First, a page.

After providing all the funding for The Brain from Top to Bottom for over 10 years, the CIHR Institute of Neurosciences, Mental Health and Addiction informed us that because of budget cuts, they were going to be forced to stop sponsoring us as of March 31st, 2013.

We have approached a number of organizations, all of which have recognized the value of our work. But we have not managed to find the funding we need. We must therefore ask our readers for donations so that we can continue updating and adding new content to The Brain from Top to Bottom web site and blog.

Please, rest assured that we are doing our utmost to continue our mission of providing the general public with the best possible information about the brain and neuroscience in the original spirit of the Internet: the desire to share information free of charge and with no adverstising.

Whether your support is moral, financial, or both, thank you from the bottom of our hearts!

Bruno Dubuc, Patrick Robert, Denis Paquet, and Al Daigen

Monday, 29 July 2013
The Return of the Invisible Gorilla

Somewhat like Stanley Milgram’s experiment on obedience to authority, the “invisible gorilla” experiment by Daniel Simons and Chris Chabris has become a true classic in the cognitive sciences. Milgram surprised readers with chilling evidence that people could be so compliant to authority that they would carry out orders to inflict potentially fatal electrical shocks on other individuals. Similarly, Simons, Chabris and their gorilla have overturned our belief that we always see all the things that lie in our field of vision.

In reality, that belief is far from true. Just ask experimental subjects to perform a task that demands a bit of their attention, and about half of them will fail to notice tremendous changes taking place before their very eyes, such as a gorilla walking across their television screen!

In the interview to which a link is provided below, Simons explains that in our day-to-day lives, we constantly fail to notice things that are present in our field of vision. What makes us nevertheless trust our senses so much is precisely that we are not aware of all the things that we don’t notice. So we quite naïvely assume that we always notice everything.

And the same kind of cognitive bias seems to affect many of the false impressions to which we cling because there is no researcher there to point out that we have failed to spot the gorilla—for example, thinking that we can perform several tasks perfectly all at the same time (multitask), whereas actually we are shifting rapidly from one task to another. Our tendency, though, is to notice mainly how many different tasks we have performed over a given period, and not so much the way that we have shifted among them, much less all the things that we have not perceived while doing them (for example, all the pedestrians and cyclists whom you failed to notice while talking on your cell phone while driving your car).

Simons also throws cold water on the idea, increasingly widespread in neuroscientific research about emotions, that gut instinct is the solution to all our problems. On the contrary, his studies show that though our intuitions can indeed provide sound guidance for decisions involving emotional preferences, our intuitions about subjects such as the way our brains work are often biased or quite simply false.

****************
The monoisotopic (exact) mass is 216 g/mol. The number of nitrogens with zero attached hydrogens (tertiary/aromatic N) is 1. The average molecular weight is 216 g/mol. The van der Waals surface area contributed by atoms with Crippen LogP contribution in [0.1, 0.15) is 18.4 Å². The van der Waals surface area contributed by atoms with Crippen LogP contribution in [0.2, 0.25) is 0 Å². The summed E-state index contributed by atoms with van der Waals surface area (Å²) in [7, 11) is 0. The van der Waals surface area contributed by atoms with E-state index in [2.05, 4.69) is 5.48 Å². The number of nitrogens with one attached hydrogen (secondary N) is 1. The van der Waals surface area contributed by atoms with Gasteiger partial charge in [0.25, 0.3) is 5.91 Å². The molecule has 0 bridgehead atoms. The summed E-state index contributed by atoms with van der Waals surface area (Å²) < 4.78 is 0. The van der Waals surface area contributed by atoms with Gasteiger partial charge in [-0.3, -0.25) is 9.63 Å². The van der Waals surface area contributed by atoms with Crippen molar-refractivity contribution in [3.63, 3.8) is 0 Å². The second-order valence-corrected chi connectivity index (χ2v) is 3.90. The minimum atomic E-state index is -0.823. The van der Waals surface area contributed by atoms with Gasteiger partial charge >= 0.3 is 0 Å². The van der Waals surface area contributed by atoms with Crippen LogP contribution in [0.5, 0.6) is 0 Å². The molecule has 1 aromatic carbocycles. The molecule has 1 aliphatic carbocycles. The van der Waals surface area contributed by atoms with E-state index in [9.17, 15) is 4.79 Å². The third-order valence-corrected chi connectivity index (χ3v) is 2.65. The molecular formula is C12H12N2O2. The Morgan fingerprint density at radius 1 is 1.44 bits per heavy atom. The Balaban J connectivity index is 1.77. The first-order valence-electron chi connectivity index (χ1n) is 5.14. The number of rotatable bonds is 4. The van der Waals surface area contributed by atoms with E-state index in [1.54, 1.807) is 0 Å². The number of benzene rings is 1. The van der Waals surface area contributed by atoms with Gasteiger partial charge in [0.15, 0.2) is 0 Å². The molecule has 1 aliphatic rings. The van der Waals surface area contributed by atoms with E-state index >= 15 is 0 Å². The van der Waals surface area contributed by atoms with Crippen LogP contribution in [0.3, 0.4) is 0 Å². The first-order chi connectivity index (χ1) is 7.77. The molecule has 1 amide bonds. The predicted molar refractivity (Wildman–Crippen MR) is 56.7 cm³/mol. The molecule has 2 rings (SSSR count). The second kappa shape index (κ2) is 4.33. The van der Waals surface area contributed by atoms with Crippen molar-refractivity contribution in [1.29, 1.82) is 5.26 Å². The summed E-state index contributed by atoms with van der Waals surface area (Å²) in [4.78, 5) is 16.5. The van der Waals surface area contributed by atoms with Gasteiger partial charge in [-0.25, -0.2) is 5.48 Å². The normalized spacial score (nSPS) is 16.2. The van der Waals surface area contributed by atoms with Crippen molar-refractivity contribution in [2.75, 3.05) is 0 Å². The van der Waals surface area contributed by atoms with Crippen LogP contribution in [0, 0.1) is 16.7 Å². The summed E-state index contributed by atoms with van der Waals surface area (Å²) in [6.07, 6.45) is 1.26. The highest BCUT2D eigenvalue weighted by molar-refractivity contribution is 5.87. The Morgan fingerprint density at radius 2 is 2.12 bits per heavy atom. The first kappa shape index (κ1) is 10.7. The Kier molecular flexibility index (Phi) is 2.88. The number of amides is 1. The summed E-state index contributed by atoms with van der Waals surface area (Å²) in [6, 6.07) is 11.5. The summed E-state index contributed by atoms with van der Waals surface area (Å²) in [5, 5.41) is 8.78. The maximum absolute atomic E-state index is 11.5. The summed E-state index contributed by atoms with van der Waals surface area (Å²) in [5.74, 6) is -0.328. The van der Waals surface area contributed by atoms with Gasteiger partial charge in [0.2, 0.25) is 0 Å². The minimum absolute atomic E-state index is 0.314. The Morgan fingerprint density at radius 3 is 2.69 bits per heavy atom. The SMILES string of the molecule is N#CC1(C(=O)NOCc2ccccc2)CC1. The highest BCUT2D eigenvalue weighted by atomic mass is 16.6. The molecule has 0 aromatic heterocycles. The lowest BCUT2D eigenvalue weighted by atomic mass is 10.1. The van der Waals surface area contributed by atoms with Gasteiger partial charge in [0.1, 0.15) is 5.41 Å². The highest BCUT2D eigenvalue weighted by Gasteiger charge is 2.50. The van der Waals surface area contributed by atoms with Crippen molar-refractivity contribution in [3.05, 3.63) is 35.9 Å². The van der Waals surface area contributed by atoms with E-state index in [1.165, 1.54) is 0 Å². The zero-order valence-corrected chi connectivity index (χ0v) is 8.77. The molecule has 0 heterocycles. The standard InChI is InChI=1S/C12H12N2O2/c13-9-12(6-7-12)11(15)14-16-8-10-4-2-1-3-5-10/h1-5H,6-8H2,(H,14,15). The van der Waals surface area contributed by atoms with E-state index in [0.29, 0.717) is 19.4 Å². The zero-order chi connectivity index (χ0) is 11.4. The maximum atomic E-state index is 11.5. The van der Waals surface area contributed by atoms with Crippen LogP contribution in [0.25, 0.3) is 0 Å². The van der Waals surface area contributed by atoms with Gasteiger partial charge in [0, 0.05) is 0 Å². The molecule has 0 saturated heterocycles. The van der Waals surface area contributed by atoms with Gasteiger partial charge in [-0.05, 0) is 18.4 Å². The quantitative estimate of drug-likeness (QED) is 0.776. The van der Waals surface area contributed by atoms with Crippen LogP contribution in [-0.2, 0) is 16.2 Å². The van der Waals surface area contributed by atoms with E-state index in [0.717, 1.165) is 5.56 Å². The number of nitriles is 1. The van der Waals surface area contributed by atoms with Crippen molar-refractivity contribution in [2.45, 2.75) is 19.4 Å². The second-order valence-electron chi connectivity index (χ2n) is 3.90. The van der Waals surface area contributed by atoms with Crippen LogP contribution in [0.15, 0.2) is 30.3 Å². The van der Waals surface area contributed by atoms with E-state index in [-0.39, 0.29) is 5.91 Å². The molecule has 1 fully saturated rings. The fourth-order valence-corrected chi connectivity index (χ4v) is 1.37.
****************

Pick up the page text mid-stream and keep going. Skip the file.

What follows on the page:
And this applies even to what scientists call pattern recognition. For example, North American football commentators will often describe certain quarterbacks as being able to very quickly and instinctively recognize which players on their team are most “open” and hence the best ones to whom to throw the ball. And it may be true that experience on the field, along with viewing countless videos of game situations, enables seasoned quarterbacks to recognize the well positioned receivers better than an amateur would. But when you give these quarterbacks more time to watch the same play as it unfolds on video, even the best of them will still see things that they missed the first time and that suggest better decisions they could have made.

And what about the gorilla in the experiment by Simons and Chabris? Once people have watched the video and seen the gorilla, could they possibly still miss something major that was going on within the image frame? Well, the answer is clearly yes, as you can see for youself by clicking the link “The Monkey Business Illusion” below, which takes you to a video of a modified version of the original experiment. Most people, even when forewarned that some big things will still be changing before their eyes, still miss them again.

And if you don’t think that science and comedy make good bedfellows, click the third link below and watch Simons himself present his illusion at the 2010 edition of the “Best Illusion of the Year Contest”!

i_lien The Monkey Business Illusion
i_lien Dan Simons presents The Monkey Business Illusion
i_lien Invisible Gorilla returns to show how much we haven’t learned
i_lien The Invisible Gorilla
a_exp Monkeying around with the gorillas in our midst: familiarity with an inattentional-blindness task does not improve the detection of unexpected events

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